Black Sheep Review


Black Sheep

re-unites Saturday Night Live comedy-duo Chris Farley and David Spade for more mishaps and mayhem. Like their earlier collaboration Tommy Boy, Spade’s character is again thrust into ‘looking-after’ duties of Farley’s failing, accident prone creation. Here, Farley plays Mike Donnelly, the younger brother of Al (Tim Matheson) who happens to be running for Washington State Governor. Mike just wants to help but unfortunately his attempts at helping his brother’s campaign only lead them both into ever-deepening trouble. When Mike gets wrongly accused of a fire at a local youth center, Al tells assistant Steve Dobbs (Spade) to escort Mike to a secluded country house in the hope his campaign can go on without any further problems.

After the success of Tommy Boy it’s not surprising that its two stars would return for another collaboration, but what is surprising is that the follow-up is virtually the same movie made again. Maybe their grandparents hammered the saying ‘if it isn’t broken, don’t fix it’ just a little too deeply into their heads, because despite a different premise, it is the same story of boy-useless turned hero. So having said that, while their earlier film is the far superior, Black Sheep is still very enjoyable, extremely funny no-brain entertainment. It works because it knows what made the first film a success – Farley and Spade’s on-screen comedic chemistry. The downside of this is that jokes are re-used, or over-used and unfortunately this time they miss more than they hit. However, as Farley has proven in his cut-short career, when his gags hit the funny bone they’re achingly hilarious.

One of the first things to note is that the screenplay, which was written by Fred Wolf, was his first feature length film script since being a co-writer on Saturday Night Live. Obviously, the void between writing comedy sketches and writing ninety-minute film scripts is immense, and it is here where the movie ultimately fails. Wolf struggles to maintain a cohesive plot while losing the supporting characters to cut-out caricatures. Our only sympathy lies with Farley, mainly due to his bubbly, soft natured way of playing the character more than anything the script offers. What becomes painfully obvious is that many of the scenes feel like individual comedy sketches that aren’t a part of the whole, which shows up the writer’s immaturity, but this is also a fault of the director. Penelope Spheeris’ best work came in the form of Wayne’s World and she hasn’t done anything of real note before or since. She relies on the quality of comedy in the script, and the performances of the actors to hide her inadequacies. Here, where she is compensated by one, she is let down by the other.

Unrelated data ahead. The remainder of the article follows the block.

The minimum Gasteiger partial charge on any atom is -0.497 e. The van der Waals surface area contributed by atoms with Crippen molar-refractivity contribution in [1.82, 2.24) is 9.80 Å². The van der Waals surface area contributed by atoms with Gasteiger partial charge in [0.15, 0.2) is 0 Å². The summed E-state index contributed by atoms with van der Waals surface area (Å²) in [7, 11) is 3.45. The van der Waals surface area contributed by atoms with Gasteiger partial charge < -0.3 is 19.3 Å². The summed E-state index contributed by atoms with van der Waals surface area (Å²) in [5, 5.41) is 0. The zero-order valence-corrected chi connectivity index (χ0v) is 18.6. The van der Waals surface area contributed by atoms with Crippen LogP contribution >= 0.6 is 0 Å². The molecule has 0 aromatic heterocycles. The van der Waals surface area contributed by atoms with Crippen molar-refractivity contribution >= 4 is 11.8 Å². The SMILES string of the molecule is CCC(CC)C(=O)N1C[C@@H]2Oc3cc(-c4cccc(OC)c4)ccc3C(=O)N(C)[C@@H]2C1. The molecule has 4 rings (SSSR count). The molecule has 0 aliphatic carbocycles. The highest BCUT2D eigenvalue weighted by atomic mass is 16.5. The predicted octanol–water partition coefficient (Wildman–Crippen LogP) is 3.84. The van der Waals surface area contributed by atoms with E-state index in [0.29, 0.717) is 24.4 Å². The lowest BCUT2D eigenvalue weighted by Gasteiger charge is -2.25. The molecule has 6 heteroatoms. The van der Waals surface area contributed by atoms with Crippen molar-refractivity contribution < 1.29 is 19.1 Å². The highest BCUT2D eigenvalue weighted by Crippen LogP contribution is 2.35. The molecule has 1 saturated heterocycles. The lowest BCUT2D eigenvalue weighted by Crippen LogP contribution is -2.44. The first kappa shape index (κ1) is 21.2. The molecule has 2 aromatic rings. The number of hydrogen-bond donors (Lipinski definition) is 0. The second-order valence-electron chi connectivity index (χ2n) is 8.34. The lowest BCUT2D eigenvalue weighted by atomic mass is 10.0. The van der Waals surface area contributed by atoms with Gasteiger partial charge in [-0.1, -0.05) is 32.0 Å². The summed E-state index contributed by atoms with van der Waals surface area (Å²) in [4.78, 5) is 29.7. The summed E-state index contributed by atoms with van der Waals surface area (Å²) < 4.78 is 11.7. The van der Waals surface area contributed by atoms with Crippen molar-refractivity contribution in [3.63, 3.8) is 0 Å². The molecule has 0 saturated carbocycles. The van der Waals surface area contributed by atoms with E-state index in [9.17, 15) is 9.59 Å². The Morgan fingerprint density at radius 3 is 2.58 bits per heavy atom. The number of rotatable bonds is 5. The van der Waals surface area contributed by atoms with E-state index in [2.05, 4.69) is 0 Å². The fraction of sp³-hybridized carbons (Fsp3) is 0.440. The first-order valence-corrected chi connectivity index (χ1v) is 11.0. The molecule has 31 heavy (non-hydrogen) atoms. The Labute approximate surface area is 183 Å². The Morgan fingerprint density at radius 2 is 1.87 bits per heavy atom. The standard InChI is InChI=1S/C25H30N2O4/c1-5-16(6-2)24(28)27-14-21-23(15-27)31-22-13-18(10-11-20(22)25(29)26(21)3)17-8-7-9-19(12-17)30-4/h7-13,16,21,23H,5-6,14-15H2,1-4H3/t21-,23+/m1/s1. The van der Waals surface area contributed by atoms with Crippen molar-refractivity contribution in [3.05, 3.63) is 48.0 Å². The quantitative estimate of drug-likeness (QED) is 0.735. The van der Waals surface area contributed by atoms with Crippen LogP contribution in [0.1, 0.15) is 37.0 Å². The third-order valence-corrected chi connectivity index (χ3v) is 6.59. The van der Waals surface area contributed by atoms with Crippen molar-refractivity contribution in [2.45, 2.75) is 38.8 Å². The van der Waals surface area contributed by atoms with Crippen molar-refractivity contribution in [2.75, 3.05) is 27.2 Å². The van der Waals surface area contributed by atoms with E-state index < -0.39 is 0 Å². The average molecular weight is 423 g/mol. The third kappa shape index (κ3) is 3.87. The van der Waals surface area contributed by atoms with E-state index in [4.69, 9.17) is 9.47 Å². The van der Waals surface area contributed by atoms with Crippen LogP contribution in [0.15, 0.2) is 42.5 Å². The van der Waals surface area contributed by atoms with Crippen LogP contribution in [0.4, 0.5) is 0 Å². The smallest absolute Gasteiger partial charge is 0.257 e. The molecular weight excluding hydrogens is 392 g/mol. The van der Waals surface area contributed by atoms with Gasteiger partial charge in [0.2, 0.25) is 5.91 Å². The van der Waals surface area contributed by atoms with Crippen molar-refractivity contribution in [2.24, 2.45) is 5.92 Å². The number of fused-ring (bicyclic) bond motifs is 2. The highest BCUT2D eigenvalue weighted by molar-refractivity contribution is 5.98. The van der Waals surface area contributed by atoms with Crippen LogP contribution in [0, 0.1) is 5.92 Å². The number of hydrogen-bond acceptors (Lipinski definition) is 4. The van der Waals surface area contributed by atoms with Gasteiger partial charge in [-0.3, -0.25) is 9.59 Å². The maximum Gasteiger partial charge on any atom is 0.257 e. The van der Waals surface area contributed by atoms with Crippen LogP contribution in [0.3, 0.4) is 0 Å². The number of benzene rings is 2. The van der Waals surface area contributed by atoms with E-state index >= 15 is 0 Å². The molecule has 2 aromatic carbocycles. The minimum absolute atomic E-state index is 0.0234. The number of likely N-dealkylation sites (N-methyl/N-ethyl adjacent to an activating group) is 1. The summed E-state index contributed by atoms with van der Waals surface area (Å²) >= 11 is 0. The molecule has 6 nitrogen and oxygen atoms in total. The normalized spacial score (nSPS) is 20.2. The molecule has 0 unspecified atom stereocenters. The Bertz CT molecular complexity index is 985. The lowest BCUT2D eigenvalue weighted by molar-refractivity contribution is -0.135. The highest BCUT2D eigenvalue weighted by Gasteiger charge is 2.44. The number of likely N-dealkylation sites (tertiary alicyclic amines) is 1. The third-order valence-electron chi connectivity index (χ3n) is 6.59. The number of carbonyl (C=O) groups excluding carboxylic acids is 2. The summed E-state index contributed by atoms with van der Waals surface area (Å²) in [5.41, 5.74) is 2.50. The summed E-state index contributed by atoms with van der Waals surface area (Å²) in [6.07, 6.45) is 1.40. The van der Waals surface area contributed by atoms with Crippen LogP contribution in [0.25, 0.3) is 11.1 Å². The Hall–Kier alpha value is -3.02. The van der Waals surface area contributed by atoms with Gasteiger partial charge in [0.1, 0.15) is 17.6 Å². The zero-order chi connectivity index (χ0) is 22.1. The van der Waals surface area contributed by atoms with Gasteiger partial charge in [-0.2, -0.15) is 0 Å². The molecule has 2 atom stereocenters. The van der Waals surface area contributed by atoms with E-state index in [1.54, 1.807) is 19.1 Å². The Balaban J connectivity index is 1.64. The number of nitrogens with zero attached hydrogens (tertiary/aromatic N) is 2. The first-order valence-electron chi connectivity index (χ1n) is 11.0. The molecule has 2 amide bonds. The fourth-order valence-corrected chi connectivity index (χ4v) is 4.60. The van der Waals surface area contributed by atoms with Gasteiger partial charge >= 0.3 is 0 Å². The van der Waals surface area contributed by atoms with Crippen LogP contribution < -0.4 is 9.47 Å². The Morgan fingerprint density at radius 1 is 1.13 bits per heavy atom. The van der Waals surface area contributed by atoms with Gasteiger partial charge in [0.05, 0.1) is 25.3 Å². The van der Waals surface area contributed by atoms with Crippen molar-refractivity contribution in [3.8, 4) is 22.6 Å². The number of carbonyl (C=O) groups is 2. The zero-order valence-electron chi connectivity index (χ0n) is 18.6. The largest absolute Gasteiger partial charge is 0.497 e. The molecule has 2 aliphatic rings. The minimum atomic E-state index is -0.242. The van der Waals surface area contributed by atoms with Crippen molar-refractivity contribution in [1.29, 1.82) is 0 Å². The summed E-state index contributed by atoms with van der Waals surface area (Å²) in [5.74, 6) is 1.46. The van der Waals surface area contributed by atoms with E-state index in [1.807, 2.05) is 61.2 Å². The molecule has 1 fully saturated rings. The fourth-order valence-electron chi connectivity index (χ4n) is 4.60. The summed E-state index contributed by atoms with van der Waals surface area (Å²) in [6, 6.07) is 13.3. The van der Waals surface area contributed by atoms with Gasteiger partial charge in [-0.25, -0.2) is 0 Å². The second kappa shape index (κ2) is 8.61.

Why would I recommend this film? Well, Chris Farley was a great comedian and he never made enough films in a starring role, his most prominent being Tommy Boy, Beverly Hills Ninja and Black Sheep. While this film doesn’t live up to the quality set by his first film, his original physical humour is still on show and with comedy partner David Spade, they both still work off each other to brilliant comedic effect. The supporting cast do just turn up and read their lines, with the exception of Gary Busey, who for no real reason plays an ex-military soldier who still believes he’s in battle. Gritting his teeth and red-faced, the type-cast one just about offers enough over-the-top psychosis to support the leading two’s humour, and gives the movie’s comedy a slightly different slant.